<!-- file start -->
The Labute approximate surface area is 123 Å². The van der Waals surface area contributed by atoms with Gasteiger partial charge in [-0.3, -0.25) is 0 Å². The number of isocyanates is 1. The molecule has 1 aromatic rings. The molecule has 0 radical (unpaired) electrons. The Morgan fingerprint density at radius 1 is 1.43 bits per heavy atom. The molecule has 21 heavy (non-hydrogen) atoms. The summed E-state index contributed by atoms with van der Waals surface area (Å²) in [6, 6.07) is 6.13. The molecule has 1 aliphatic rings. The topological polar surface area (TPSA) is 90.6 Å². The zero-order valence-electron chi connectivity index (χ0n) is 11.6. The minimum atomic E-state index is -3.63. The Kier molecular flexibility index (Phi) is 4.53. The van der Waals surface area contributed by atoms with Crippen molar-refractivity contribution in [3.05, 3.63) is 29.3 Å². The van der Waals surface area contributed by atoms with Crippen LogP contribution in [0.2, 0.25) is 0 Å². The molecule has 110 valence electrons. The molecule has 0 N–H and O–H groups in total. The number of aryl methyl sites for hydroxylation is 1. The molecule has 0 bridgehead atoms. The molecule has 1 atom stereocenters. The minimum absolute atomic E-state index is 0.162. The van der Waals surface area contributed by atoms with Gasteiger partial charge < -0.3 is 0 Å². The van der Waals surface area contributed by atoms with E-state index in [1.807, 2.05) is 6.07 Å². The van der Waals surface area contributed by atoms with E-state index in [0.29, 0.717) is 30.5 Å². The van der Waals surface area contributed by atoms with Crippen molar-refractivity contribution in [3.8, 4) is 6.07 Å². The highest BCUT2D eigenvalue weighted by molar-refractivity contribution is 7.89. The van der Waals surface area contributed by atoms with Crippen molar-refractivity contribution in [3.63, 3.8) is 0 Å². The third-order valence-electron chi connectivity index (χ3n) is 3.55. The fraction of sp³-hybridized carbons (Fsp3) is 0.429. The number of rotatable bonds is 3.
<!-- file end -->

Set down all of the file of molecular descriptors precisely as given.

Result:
The Labute approximate surface area is 123 Å². The van der Waals surface area contributed by atoms with Gasteiger partial charge in [-0.3, -0.25) is 0 Å². The number of isocyanates is 1. The molecule has 1 aromatic rings. The molecule has 0 radical (unpaired) electrons. The Morgan fingerprint density at radius 1 is 1.43 bits per heavy atom. The molecule has 21 heavy (non-hydrogen) atoms. The summed E-state index contributed by atoms with van der Waals surface area (Å²) in [6, 6.07) is 6.13. The molecule has 1 aliphatic rings. The topological polar surface area (TPSA) is 90.6 Å². The zero-order valence-electron chi connectivity index (χ0n) is 11.6. The minimum atomic E-state index is -3.63. The Kier molecular flexibility index (Phi) is 4.53. The van der Waals surface area contributed by atoms with Crippen molar-refractivity contribution in [3.05, 3.63) is 29.3 Å². The van der Waals surface area contributed by atoms with Crippen LogP contribution in [0.2, 0.25) is 0 Å². The molecule has 110 valence electrons. The molecule has 0 N–H and O–H groups in total. The number of aryl methyl sites for hydroxylation is 1. The molecule has 0 bridgehead atoms. The molecule has 1 atom stereocenters. The minimum absolute atomic E-state index is 0.162. The van der Waals surface area contributed by atoms with Gasteiger partial charge < -0.3 is 0 Å². The van der Waals surface area contributed by atoms with E-state index in [1.807, 2.05) is 6.07 Å². The van der Waals surface area contributed by atoms with E-state index in [0.29, 0.717) is 30.5 Å². The van der Waals surface area contributed by atoms with Crippen molar-refractivity contribution in [3.8, 4) is 6.07 Å². The highest BCUT2D eigenvalue weighted by molar-refractivity contribution is 7.89. The van der Waals surface area contributed by atoms with Crippen molar-refractivity contribution in [3.63, 3.8) is 0 Å². The third-order valence-electron chi connectivity index (χ3n) is 3.55. The fraction of sp³-hybridized carbons (Fsp3) is 0.429. The number of rotatable bonds is 3.